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Excerpt: "The U.S. Coast Guard, which regulates the country's waterways, will allow shale gas companies to ship fracking wastewater on the nation's rivers and lakes under a proposed policy published Wednesday."

Industry officials say barges are the safest and cheapest way to move fracking wastewater but a spill would severely contaminate waterways. (photo: Keith Robinson/Flickr)
Industry officials say barges are the safest and cheapest way to move fracking wastewater but a spill would severely contaminate waterways. (photo: Keith Robinson/Flickr)


Coast Guard Proposes to Transport Radioactive Fracking Wastewater by Barge

By Emily DeMarco, PublicSource

05 November 13

 

he U.S. Coast Guard, which regulates the country-s waterways, will allow shale gas companies to ship fracking wastewater on the nation-s rivers and lakes under a proposed policy published Wednesday.

The Coast Guard began studying the issue nearly two years ago at the request of its Pittsburgh office, which had inquiries from companies transporting Marcellus Shale wastewater. If the policy is approved, companies can ship the wastewater in bulk on barges on the nation-s 12,000 miles of waterways, a much cheaper mode than trucks or rail.

The public will have 30 days to comment.

Under the policy, companies would first have to test the wastewater at a state-certified laboratory and provide the data to the Coast Guard for review. The tests would determine levels of radioactivity, pH, bromides and other hazardous materials. In addition, the barges would also have to be checked for the accumulation of radioactive particles that might affect workers.

If the test results meet the limits outlined in the policy, the companies would receive Coast Guard approval to ship the wastewater in bulk. It is unclear whether the barge companies would self-report the test results.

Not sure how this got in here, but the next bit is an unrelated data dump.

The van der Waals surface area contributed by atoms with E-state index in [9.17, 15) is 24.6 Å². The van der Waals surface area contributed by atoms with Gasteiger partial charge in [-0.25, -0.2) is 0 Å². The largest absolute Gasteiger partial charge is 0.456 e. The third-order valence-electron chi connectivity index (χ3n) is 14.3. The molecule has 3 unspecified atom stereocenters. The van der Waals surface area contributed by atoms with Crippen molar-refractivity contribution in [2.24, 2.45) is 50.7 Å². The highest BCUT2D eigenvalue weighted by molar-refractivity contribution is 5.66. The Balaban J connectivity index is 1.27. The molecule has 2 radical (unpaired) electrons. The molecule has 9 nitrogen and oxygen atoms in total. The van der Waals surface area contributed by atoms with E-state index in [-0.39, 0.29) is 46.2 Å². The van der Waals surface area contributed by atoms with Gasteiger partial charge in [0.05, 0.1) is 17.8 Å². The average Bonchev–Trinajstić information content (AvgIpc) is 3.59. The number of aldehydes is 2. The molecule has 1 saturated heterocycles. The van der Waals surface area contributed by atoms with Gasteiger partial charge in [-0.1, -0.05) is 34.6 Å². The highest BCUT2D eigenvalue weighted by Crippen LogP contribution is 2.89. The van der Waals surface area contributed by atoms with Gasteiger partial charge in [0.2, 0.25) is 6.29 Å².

All records outlined in the proposed policy must be held by the barge companies for two years, but would be available to the Coast Guard. Normally, the information also would be available to the public under the Freedom of Information Act. However, "the identity of proprietary chemicals may be withheld from public release," the policy states.

Environmental groups, academics and the media have tried to get information about the chemicals used in fracking in the past. However, gas drilling companies have refused to release the specific amounts of chemicals they pump underground to release gas from the shale formation.

Benjamin Stout, a biology professor at Wheeling Jesuit University about 60 miles southwest of Pittsburgh, said the part of the policy about proprietary chemicals is worrisome to him because "it-s the easy out."

"All they have to do is say -proprietary information- and they don-t have to do anything" in terms of releasing information to the public, Stout said. (Stout is a board member of FracTracker. Both FracTracker and PublicSource are funded, in part, by the Heinz Endowments.)

The gas drilling industry already is exempt from a laundry list of federal regulations, including the Clean Air and Clean Water acts.

The Coast Guard-s letter accompanying the proposed policy specifically asks the public for comment on the disclosure of proprietary information.

The full policy can be read on the Coast Guard-s website where all public comments will be posted.

"We are required to take in consideration those comments before we move to the next step," said Carlos Diaz, a spokesman for the Coast Guard. "Our role as a regulatory agency is to get it right."

The question of moving the wastewater by barges has been controversial.

Environmentalists said the possibility of a spill that could contaminate Pittsburgh-s rivers with chemicals isn-t worth the risk. But industry officials said barges are the safest, and cheapest, way to move the wastewater.

"Waterways are the least costly way of transporting it," said James McCarville, executive director of the Port of Pittsburgh Commission, an agency that advocates for waterway transport. "We look forward to being able to get the trucks off the highways as quickly as possible."

Stout counters that the risks on the water are huge.

"If and when there-s a spill, that can-t be cleaned up," Stout said. "That means it-s going to be in the drinking-water supply of millions of people."

One of the companies interested in the policy is GreenHunter Water, which handles wastewater for major oil and gas companies. Jonathan Hoopes, president of GreenHunter, said the company is pleased that the proposed policy has been published.